Increased cases of Cholera combined with the famine is making Dr. Dahir's work more difficult. "Reduced access to water contributes indirectly to malnutrition by increasing the risk of infection and especially acute watery diarrhea. The current water stress reported in the region continues to increase the risk of Cholera outbreak spread," he said.

He works in Luuq Hospital, one of the medical facilities supported by Caritas in Gedo. The hospital provides basic primary health services, runs an in-patient department, including a stabilization center, and maternity services with a functional operation theater for caesareans.

Caritas organization Trocaire works across Gedo supporting seven facilities and three outreach health and nutrition programs. Nutrition centers treat severely malnourished children, such as the health facility at Akara IDP Camp. It provides integrated health and life saving nutrition services. It's one of Trocaire's main primary health centers providing outpatient therapeutic and supplementary program services.

Idil Abdi Hassan is a 30 year old mother of a 2 year old boy, Mohammed Ahmed Hassan. She is visiting the Akara Health Center. Her child is emaciated. She says that the drought is making the situation worse because she does not have enough to feed her son. She relies on the food supplied by the center. "If it was not for this plumpy nut then my boy would really be in a worse situation," she said. "Thanks to this help my boy's health has improved."

Mothers are streaming to the outpatient therapeutic center, one of the few in Gedo.

"In addition to the therapeutic feeds, we are also providing UNIMIX a corn soy blend flour to the affected families," said Mary Wamuyu, the Nutrition Coordinator. "We usually use it as a family protection ration. The plumpy nut is for the malnourished child, the UNIMIX is mainly for the other family members including the children who are not malnourished".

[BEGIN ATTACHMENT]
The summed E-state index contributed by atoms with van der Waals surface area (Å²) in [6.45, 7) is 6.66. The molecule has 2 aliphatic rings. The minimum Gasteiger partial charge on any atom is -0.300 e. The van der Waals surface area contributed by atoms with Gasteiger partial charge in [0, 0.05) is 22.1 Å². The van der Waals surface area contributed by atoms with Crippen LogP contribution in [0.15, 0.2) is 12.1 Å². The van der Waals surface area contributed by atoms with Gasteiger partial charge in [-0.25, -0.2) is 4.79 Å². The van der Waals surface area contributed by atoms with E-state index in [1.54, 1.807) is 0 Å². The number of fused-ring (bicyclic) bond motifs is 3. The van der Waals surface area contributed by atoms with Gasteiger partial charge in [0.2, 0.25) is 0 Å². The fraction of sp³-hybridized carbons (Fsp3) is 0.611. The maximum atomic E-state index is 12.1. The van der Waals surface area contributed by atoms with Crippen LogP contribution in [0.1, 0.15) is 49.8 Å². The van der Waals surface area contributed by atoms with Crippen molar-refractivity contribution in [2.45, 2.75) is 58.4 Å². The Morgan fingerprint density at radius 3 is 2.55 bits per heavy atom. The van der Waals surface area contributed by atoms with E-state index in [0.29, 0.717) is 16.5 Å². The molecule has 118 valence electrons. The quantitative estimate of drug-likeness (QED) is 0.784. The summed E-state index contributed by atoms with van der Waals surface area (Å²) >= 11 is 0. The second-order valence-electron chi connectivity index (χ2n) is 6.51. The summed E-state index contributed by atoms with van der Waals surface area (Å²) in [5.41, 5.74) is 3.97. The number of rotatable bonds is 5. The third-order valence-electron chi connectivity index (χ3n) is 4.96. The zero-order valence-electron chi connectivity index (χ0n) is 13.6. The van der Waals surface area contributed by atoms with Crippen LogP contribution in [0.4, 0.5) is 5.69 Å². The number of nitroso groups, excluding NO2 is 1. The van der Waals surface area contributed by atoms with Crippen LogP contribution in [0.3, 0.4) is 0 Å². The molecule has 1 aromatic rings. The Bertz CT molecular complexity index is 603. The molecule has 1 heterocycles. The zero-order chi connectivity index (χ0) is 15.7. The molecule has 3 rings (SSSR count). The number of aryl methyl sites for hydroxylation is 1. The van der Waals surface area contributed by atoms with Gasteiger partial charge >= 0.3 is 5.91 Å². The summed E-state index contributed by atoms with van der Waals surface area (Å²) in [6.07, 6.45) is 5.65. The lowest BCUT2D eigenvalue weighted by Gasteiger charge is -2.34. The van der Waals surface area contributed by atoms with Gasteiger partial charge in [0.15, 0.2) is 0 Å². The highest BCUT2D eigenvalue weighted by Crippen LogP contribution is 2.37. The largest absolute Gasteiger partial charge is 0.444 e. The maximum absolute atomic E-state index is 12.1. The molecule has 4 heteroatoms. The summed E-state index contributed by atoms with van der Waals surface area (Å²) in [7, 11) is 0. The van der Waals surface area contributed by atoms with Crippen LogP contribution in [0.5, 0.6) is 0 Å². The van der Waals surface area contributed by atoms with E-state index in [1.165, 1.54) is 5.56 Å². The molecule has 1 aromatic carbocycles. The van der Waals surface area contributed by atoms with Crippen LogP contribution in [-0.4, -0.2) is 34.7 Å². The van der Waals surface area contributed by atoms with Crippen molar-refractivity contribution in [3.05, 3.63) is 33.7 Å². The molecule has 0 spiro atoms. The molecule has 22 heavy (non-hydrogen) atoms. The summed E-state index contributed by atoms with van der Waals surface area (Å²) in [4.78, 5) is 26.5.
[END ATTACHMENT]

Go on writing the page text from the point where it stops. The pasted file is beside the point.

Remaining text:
The idea is to prevent the sharing of plumpy nut for malnourished children with those who are not malnourished and also to prevent those not malnourished from becoming malnourished. It's fortified with micronutrients which are often missing in the children's normal diet.

"The famines we're seeing here in Kenya and Somalia are truly weather related. They're not caused by the political conflict that we see in the other countries," said Lane Bunkers, a Nairobi-based Catholic Relief Services official responsible for the agency's efforts in Kenya and Somalia.

In South Sudan, where famine has been declared in parts of the country, CRS communications officer Nancy McNally writes that the crisis is a man-made disaster.

In 2011, South Sudan was a hopeful new nation that had just gained independence from Sudan. In 2013, civil war broke out. Although there was a brief cease-fire, it collapsed in July 2016 and more violence erupted.

Even before the most recent conflict, less than half of all South Sudanese had access to safe drinking water. And only 1 in 10 people has access to sanitation, in many cases a pit latrine.

Cholera, an often-fatal disease-especially among weak, hungry people-was first detected in the capital, Juba, in June 2016. More than 5,000 cases have been found across the country since, all in areas with high concentrations of people living in camps for the displaced. The camps have limited health services and hygiene. More than 100 people have died of cholera, in addition to those who have died from famine, which has been declared in two counties. Famine could affect much wider swaths of the country by the peak of the lean season in June and July.

One hundred thousand people are facing an imminent risk of death from hunger unless there is an immediate response of emergency food and water to the worst-hit zones. In a few months, 5.5 million people-or nearly half the country-will be struggling to survive extreme hunger. Weakened by lack of nutrition, they will be more vulnerable to opportunistic diseases like cholera.

Although there has been a drought, it hasn't been nearly as bad as in other countries in East Africa. But in South Sudan, lack of security prevents people from planting any crops.

With the renewed violence, many students left St. Kizito Primary School in Juba last year. But other students displaced to Juba arrived. Catholic Relief Services quickly refurbished existing pit latrines, built latrines specifically for girls, and added more latrines to accommodate teachers and students. CRS also drilled a borehole so the school now has access to clean water. Hand-washing stations were set up near the latrines and at the entry to the school canteen.